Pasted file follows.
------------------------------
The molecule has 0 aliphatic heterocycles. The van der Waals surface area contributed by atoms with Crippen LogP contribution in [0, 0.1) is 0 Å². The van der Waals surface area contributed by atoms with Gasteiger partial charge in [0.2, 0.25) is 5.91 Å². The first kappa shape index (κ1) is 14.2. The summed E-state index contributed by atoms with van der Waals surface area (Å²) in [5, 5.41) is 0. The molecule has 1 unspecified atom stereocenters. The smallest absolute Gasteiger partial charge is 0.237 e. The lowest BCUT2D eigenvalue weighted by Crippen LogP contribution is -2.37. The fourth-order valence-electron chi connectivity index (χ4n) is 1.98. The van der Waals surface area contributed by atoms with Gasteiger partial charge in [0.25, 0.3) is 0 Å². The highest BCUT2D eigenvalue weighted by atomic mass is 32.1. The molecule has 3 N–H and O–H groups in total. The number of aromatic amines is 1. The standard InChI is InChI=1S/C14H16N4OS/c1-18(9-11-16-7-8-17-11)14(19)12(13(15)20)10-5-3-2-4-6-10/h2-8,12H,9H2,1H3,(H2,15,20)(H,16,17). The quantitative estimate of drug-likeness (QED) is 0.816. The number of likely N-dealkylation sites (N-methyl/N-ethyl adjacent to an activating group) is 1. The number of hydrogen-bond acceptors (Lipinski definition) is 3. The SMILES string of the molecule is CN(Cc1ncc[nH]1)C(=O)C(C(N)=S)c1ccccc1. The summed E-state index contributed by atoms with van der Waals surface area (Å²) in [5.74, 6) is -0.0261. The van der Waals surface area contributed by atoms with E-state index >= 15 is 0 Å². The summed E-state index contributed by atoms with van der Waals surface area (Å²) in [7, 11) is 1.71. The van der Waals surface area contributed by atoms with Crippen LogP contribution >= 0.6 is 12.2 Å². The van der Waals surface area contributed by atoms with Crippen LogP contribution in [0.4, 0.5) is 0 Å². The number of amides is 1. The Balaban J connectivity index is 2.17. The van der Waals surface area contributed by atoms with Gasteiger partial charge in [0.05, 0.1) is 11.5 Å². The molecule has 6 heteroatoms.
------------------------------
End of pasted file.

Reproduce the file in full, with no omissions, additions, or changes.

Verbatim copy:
The molecule has 0 aliphatic heterocycles. The van der Waals surface area contributed by atoms with Crippen LogP contribution in [0, 0.1) is 0 Å². The van der Waals surface area contributed by atoms with Gasteiger partial charge in [0.2, 0.25) is 5.91 Å². The first kappa shape index (κ1) is 14.2. The summed E-state index contributed by atoms with van der Waals surface area (Å²) in [5, 5.41) is 0. The molecule has 1 unspecified atom stereocenters. The smallest absolute Gasteiger partial charge is 0.237 e. The lowest BCUT2D eigenvalue weighted by Crippen LogP contribution is -2.37. The fourth-order valence-electron chi connectivity index (χ4n) is 1.98. The van der Waals surface area contributed by atoms with Gasteiger partial charge in [0.25, 0.3) is 0 Å². The highest BCUT2D eigenvalue weighted by atomic mass is 32.1. The molecule has 3 N–H and O–H groups in total. The number of aromatic amines is 1. The standard InChI is InChI=1S/C14H16N4OS/c1-18(9-11-16-7-8-17-11)14(19)12(13(15)20)10-5-3-2-4-6-10/h2-8,12H,9H2,1H3,(H2,15,20)(H,16,17). The quantitative estimate of drug-likeness (QED) is 0.816. The number of likely N-dealkylation sites (N-methyl/N-ethyl adjacent to an activating group) is 1. The number of hydrogen-bond acceptors (Lipinski definition) is 3. The SMILES string of the molecule is CN(Cc1ncc[nH]1)C(=O)C(C(N)=S)c1ccccc1. The summed E-state index contributed by atoms with van der Waals surface area (Å²) in [5.74, 6) is -0.0261. The van der Waals surface area contributed by atoms with E-state index >= 15 is 0 Å². The summed E-state index contributed by atoms with van der Waals surface area (Å²) in [7, 11) is 1.71. The van der Waals surface area contributed by atoms with Crippen LogP contribution >= 0.6 is 12.2 Å². The van der Waals surface area contributed by atoms with Crippen LogP contribution in [0.4, 0.5) is 0 Å². The number of amides is 1. The Balaban J connectivity index is 2.17. The van der Waals surface area contributed by atoms with Gasteiger partial charge in [0.05, 0.1) is 11.5 Å². The molecule has 6 heteroatoms.